A life-long gearhead, Jefferson Bryant spends more time in the shop than anywhere else. His career began in the car audio industry as a shop manager, eventually working his way into a position at Rockford Fosgate as a product designer. In 2003, he began writing tech articles for magazines, and has been working as an automotive journalist ever since. His work has been featured in Car Craft, Hot Rod, Rod & Custom, Truckin’, Mopar Muscle, and many more. Jefferson has also written 4 books and produced countless videos. Jefferson operates Red Dirt Rodz, his personal garage studio, where all of his magazine articles and tech videos are produced.

Sours: https://knowhow.napaonline.com/how-to-paint-an-engine/

Paint automotive engine

Tips

  • Before applying the paint, make sure to wipe down the engine to remove loose particles and dirt. We recommend sanding the engine thoroughly to remove old paint and debris.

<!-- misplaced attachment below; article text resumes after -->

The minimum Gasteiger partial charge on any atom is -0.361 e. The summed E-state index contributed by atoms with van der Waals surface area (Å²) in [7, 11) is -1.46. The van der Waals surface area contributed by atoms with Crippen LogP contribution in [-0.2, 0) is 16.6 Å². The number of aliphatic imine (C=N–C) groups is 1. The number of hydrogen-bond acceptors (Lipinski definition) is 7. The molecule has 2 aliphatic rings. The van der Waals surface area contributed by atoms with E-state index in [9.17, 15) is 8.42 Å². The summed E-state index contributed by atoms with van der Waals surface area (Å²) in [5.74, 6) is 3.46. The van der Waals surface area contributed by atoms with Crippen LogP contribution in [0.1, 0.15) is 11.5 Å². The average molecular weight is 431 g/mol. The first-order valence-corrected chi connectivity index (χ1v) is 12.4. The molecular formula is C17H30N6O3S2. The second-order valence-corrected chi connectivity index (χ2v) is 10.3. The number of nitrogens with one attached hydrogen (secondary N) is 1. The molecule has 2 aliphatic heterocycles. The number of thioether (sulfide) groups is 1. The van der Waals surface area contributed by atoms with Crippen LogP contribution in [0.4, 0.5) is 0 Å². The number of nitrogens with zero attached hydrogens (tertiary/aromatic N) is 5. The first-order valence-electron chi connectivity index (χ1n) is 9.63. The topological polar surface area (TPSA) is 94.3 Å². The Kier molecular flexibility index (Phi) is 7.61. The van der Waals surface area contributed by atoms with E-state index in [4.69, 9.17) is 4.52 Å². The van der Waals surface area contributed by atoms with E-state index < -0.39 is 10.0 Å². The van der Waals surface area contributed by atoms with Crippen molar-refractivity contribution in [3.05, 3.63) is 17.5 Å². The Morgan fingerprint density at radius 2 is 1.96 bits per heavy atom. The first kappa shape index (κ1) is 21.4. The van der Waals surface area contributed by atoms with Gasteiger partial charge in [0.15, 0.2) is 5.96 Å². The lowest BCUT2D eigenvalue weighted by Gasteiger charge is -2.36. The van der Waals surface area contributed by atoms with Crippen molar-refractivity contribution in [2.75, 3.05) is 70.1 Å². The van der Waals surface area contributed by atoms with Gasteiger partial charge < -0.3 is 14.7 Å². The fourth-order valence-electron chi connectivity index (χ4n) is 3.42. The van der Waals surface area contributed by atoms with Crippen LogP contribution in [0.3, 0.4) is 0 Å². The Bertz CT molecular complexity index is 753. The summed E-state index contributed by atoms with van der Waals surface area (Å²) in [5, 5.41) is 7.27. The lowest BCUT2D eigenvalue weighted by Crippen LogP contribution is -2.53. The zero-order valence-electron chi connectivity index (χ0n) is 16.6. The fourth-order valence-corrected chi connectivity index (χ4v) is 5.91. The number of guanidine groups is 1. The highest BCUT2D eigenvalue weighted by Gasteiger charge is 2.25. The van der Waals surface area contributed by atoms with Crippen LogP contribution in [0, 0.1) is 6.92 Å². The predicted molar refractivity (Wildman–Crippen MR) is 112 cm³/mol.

• Start with a high heat engine enamel for maximum corrosion resistance and uniformity of the top coat color.
  • If you’re using a spray applicator, use long, sweeping motions to apply the paint without it running. Apply two coats for the best finish.
  • You can top your work with a clear coat to seal everything in and keep the paint looking fresh for a long time.
  • Don’t forget to wear a mask when applying paint and only work in well-ventilated areas. This will help to protect your lungs from the more harmful particles contained in the paint.

FAQs

Q: Can I apply enamel paint to a warm engine?

A: Although enamel paint is rated to withstand the high temperatures associated with running a car engine, you never want to apply the paint on a warm engine. Make sure to let the engine cool completely before starting the application process to ensure safe working conditions and a great final result.

Q: Do I really need to use a primer and top coat?